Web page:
It was January of last year that I first broached the topic of “decluttering.” Although I made no promise or resolution to actually declutter, it has occurred to me that I am on the verge of having wasted a perfectly good pandemic by not having spent the last year of isolation decluttering my life and environs.
First of all, I’ve drawn this conclusion because I really have nothing better to do than sit around thinking about the most inconsequential of matters, which this surely is. Alienation from a normal life shared with others leads to random and disconnected thoughts, frequently fantastical and mostly dumb. Under normal circumstances, this activity would be considered a monumental waste of time. But these are far from normal circumstances. So be it.
Let’s start with the word “decluttered” and its active verb form, “decluttering.” I’ve addressed this issue before, but I think it bears repeating. While one can certainly live a cluttered life—from piles of unsorted papers and books upon desks and nightstands, to a head filled with confusion—how does one live a decluttered life?
The implication, of course, is that a decluttered life describes a life that was once cluttered and is no longer due to active efforts to rid stuff by the person with those random piles of stuff.
Decluttering, I don’t believe, is even a legitimate word, despite its having been in limited (until now) use since 1950. That one’s life becomes cluttered is probably not an aspiration by the clutteree…it just happens. Nobody answers a question about today’s activity by saying, “Oh, just cluttering up my life—one room at a time.”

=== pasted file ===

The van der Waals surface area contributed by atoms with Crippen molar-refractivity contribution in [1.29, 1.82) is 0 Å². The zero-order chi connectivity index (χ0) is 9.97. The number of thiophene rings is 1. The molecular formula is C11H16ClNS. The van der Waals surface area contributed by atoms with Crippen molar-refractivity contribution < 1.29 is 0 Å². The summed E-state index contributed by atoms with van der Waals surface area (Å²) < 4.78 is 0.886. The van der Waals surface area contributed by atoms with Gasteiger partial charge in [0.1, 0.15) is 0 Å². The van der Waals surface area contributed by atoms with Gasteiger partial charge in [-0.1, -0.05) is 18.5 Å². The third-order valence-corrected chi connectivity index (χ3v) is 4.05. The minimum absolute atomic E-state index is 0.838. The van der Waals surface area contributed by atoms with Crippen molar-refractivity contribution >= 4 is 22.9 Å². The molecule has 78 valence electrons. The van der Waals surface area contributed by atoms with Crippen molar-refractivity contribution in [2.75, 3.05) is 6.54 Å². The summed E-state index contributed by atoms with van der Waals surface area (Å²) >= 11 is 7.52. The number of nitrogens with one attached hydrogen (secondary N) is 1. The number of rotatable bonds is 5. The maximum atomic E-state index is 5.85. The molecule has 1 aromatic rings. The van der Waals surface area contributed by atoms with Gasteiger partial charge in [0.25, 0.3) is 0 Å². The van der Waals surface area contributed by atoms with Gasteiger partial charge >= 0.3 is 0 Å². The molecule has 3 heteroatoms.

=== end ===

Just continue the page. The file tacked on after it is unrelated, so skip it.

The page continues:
There was a time when one cleaned up and threw out stuff or gave it away. To some, decluttering might make the task more significant or important than mere cleaning, much along the lines of that moment when janitors became custodial engineers. Think how those in mid-career must have felt when their new titles became a replacement for what had become a perceived inferior standing in both society and the workforce.
(I had a friend who had an after-school job working as a petroleum transfer engineer. He pumped gas at a Texaco station in Van Nuys, California.)
This has taken on newer political correctness in that house-keeping services in hospitals are now called environmental services, which is pretty lofty in tone and implies something, perhaps, about climate change and the Paris Accords and less about waxy buildup on the floors.
And while we’re on the subject of hospitals, why is the Emergency Room now the Emergency Department? Granted, while there are more than one exam or treatment rooms in most hospitals, the ED sounds lame compared to the ER. Really, would anybody have watched even one of the 331 episodes of the NBC prime time drama that ran between 1994 and 2009 had it been called “ED”? Might as well just put a Mr. in front of it and make it a sitcom about a talking horse.
Or, could it have survived as a drama about Erectile Dysfunction for 19 seasons?
I’d also like to know what a “hospitalist” is. The word first appeared two years after the premiere of “ER” and it refers to a doctor who sees patients whose hospital confinements are longer than their regular doctor’s shifts. Another made-up word, there is already of society of hospitalists, a web site, and a blog detailing the adventures of hospitalists.